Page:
What We’re Reading

Welcome to What We’re Reading, in which we’ll share with you some of our favorite articles about theater and performance from all around the internet this week.

First up, I recommend two articles about Ferguson that I think are interesting in tandem with each other. First, a short piece from St. Louis Public Radio, entitled “Artists Discuss Actions After Week of Protests in Ferguson” by Willis Ryder Arnold. The second is an article in The New York Times by Ben Sisario entitled “A Song Born When Pain Is Still Fresh,” which is about non-theater music but I thought I’d include it anyway. When combined, the articles raise interesting questions about art, violence, and protest. What is the role of artists in a crisis? Is it irresponsible for us to be even talking about art when such horrific and racist violence is still happening? Or is it artists’ responsibility to get involved? If you’re interested in those questions, you should look into The Ferguson Moment, which intends “to spark and organize a national artistic response to the oppression, violence, and resistance happening in Ferguson, MO and its relationship to all of our communities and American history” (via TCG).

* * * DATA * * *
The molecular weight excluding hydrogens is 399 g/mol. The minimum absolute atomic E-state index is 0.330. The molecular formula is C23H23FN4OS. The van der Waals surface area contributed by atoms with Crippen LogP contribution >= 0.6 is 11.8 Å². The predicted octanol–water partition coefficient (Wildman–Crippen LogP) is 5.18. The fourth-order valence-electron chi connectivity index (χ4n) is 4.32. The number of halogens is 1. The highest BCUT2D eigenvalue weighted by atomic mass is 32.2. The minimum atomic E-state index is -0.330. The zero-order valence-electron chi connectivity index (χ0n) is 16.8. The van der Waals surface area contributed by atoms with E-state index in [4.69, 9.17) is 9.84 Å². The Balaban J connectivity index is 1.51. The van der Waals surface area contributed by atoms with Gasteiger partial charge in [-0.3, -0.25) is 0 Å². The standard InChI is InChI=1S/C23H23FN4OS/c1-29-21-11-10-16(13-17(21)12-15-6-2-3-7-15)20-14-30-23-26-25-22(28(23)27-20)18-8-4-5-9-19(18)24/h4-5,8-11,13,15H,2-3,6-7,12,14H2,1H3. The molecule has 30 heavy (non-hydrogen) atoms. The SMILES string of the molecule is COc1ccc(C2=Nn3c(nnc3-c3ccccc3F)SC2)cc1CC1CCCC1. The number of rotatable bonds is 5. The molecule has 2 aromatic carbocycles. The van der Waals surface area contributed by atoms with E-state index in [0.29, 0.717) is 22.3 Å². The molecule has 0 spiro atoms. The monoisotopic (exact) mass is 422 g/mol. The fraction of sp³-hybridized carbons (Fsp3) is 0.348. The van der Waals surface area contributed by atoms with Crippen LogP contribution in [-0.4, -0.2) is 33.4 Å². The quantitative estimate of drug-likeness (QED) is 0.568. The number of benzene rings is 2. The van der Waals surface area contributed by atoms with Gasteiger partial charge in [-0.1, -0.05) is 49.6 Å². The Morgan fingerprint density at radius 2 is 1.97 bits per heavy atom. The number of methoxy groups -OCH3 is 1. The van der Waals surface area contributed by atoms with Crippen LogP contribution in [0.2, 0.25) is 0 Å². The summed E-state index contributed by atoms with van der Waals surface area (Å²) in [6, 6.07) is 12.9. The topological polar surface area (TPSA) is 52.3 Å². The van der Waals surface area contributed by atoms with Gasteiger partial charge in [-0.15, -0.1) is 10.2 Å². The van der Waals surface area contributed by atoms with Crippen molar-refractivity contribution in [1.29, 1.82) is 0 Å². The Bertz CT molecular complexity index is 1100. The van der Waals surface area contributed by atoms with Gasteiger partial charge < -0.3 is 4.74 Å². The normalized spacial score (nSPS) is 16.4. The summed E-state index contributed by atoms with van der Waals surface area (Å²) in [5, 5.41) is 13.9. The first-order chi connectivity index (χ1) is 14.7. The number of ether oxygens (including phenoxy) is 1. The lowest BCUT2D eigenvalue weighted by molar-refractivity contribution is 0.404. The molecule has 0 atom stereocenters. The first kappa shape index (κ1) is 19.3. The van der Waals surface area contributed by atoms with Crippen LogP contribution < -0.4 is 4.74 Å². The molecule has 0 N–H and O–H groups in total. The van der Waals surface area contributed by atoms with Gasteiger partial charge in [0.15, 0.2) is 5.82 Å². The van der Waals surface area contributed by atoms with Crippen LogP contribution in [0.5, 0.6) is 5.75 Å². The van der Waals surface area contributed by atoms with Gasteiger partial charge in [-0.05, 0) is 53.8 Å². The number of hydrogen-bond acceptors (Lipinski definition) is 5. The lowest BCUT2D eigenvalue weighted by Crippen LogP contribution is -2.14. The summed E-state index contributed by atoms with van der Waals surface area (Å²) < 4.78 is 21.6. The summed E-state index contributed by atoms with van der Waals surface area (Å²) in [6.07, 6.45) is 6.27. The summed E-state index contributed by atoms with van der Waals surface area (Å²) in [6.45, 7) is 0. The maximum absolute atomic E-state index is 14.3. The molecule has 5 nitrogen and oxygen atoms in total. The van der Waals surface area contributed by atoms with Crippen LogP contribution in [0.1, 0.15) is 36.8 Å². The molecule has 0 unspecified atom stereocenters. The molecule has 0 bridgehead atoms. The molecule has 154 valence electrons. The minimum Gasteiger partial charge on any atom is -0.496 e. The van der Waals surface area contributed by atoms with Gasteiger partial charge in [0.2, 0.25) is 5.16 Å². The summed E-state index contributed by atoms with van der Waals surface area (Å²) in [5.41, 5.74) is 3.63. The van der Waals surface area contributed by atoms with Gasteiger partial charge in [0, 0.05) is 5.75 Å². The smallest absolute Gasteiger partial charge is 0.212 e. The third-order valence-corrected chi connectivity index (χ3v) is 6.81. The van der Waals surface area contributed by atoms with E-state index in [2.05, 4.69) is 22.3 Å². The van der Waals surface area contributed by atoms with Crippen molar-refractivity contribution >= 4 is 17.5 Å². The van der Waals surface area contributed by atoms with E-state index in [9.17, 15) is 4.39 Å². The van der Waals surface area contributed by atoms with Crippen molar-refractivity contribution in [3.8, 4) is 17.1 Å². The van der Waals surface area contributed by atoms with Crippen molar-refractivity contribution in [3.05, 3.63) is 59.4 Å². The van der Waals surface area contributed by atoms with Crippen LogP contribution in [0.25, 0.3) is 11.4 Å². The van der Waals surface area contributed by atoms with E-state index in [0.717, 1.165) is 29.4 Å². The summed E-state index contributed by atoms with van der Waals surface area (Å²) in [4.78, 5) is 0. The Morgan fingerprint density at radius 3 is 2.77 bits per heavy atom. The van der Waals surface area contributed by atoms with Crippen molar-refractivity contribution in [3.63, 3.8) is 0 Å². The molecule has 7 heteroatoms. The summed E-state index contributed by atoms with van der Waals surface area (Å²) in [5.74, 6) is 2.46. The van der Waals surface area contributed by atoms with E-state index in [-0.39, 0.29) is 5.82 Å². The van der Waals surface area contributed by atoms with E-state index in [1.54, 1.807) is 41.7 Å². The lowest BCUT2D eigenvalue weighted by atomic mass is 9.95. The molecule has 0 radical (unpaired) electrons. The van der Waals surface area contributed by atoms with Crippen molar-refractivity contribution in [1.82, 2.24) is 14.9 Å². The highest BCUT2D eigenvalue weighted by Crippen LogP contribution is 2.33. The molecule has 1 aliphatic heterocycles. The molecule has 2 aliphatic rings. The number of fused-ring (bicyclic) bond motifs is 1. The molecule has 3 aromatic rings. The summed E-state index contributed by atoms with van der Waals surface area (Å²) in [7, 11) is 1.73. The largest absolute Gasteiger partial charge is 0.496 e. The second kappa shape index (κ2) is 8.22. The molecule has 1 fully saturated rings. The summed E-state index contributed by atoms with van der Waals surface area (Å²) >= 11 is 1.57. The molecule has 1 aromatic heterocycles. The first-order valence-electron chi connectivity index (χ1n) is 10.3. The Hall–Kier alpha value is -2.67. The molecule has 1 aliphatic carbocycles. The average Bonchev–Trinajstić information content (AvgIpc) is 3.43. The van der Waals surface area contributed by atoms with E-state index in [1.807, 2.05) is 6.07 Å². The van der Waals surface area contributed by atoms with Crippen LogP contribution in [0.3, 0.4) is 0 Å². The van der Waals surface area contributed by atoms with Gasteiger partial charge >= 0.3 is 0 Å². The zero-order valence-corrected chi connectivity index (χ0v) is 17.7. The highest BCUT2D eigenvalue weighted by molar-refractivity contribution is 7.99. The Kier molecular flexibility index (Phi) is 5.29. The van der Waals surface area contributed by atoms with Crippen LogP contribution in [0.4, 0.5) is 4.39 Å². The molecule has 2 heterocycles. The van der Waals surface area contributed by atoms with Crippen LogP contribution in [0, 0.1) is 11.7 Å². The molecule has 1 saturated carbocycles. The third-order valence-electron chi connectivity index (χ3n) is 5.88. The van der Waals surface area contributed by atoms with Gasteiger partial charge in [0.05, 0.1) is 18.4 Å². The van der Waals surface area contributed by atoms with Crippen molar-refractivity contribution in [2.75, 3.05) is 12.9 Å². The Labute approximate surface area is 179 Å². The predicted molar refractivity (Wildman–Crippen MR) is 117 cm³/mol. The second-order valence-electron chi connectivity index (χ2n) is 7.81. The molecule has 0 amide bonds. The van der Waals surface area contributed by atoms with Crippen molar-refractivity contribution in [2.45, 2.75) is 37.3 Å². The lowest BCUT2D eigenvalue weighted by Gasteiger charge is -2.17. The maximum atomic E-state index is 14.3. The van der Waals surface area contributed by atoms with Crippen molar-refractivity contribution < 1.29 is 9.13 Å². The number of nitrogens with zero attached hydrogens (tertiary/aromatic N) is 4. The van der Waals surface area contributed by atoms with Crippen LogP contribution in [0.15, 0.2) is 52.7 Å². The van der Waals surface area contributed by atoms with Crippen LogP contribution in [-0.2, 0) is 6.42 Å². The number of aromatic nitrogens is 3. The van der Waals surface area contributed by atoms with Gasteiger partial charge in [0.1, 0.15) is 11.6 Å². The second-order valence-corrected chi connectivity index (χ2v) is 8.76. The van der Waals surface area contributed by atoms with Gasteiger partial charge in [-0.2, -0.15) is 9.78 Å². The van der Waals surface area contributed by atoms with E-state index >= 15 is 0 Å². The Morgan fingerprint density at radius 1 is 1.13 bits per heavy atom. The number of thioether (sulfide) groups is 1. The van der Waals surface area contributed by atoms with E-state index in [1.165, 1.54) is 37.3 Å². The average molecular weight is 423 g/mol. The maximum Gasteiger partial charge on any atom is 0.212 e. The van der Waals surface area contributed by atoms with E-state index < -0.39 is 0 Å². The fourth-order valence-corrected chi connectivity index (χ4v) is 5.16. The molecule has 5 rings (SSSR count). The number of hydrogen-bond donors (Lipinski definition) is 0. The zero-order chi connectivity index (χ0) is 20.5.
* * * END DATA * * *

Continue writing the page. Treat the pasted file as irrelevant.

Next, and on a very different note: Michael Kaiser, President of the Kennedy Center, wrote a piece called “Moving Side Show to Broadway” for the Huffington Post. Kaiser uses the upcoming Broadway transfer of the Kennedy Center’s Side Show revival to explore the theatrical economy of nonprofit-to-commercial transfers. I loved thinking about the symbiosis of these two different branches of the theater industry. It’s very informative and I recommend it to all producers (and everyone in general).

Finally, I really enjoyed Ken Davenport’s recent piece “You’re a Writer, Whether You Know It Or Not.” In part, it reminded me of Danielle Feder’s recent post, “Own What You Do, Even Before You’re Doing It.” It also validates every English major’s first line of defense when people ask us what we’re really going to do with that degree. Writing is important, whether you write musicals or blog posts or emails or social media posts* or anything else!

*Shoutout to Dontae (from ABC’s Whodunnit?), an insurance investigator who strategically introduced himself to his fellow contestants as a writer. When interviewed, he explained: “Literally, I am a writer. I write reports. I write Facebook posts. I write twitter posts. So it’s not really a lie.” Dontae, I like your style.

Have an article you think we should check out? Leave it in the comments below!

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